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1st Edition
‘‘Filmhuset, placed alongside the rolling fields of Gärdet in Stockholm, was drawn by the architect Peter Celsing. It was commissioned by Harry Schein, the founder of The Swedish Film Institute. Most people describe the building as being brutalist, but I think it’s deceptive. I see a great humanism in the design and the activity that’s going on in there. To me, the building is incredibly beautiful and the house is a product of great visions, political will and a belief in creativity and culture as a driving force to change.’’ – Christoffer Lundman, Creative Director
‘‘We hand over this house to those who want to create a new society,’’ Harry Schein said, gazing over the audience from the podium. It was a windy January evening in 1971, and filmhuset (the Swedish Film Institute’s headquarters at Gärdet in the northeast of Stockholm was declared open. Everyone who was someone was there: actors, directors, ministers, journalists. And Olof Palme, the Prime Minister of Sweden, who called the building ‘‘a romantic workshop.’’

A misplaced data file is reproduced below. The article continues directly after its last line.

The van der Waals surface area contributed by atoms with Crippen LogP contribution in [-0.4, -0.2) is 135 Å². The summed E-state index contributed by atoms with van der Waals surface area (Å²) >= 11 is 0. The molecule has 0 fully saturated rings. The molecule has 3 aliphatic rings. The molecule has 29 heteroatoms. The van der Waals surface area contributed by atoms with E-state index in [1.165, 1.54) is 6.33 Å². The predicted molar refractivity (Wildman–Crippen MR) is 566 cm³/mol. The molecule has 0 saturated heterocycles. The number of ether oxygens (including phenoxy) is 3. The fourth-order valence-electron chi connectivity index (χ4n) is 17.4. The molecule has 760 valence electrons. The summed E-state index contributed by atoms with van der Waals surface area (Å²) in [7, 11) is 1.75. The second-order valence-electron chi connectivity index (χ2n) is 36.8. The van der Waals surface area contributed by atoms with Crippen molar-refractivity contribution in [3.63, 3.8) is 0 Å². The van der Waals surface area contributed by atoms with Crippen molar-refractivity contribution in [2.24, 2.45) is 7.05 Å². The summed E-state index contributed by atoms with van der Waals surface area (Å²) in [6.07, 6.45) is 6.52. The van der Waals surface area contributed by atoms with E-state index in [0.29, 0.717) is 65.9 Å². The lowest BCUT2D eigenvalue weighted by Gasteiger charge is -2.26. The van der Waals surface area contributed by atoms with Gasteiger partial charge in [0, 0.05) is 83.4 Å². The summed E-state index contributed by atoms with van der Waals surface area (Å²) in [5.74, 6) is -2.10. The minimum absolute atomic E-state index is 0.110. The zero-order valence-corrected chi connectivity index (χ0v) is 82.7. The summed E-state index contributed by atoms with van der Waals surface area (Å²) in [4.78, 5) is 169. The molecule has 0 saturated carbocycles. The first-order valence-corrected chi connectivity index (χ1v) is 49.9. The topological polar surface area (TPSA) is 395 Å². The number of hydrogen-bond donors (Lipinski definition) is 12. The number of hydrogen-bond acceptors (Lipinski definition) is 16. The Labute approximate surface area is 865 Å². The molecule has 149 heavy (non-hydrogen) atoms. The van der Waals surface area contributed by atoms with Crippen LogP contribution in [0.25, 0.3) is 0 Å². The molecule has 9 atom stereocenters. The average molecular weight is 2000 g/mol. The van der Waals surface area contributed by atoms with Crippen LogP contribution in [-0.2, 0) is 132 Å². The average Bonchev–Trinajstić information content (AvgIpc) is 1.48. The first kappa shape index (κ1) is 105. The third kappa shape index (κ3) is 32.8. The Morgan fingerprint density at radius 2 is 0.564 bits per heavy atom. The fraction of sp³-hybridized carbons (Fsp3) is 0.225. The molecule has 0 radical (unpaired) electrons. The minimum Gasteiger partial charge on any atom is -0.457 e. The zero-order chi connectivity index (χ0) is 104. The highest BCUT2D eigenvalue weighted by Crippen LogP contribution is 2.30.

When Peter Celsing’s Filmhuset was inaugurated in 1971, it was a testimonial to the film reform and the splendour of Swedish film. It was just as Schein wanted it to be: “No ordinary bloody building”. Dressed in naked béton brut (raw concrete), it was uncompromising, and immediately both loved and hated. From the outside, at a distance, Filmhuset can appear impenetrable, like a fortress or a bunker. But on a closer look, the concrete comes alive.

Filmhuset is a church, a temple where creativity and imagination are worshipped. The celebration of the art of film is apparent in almost every detail, line and shape. And it is this attention to detail that makes the building so unique.

Our 1903 journal is available to pick up in stores for all Tiger of Sweden Society members. All images are taken by Ingalill Snitt and the words are written by Anders Rydéll.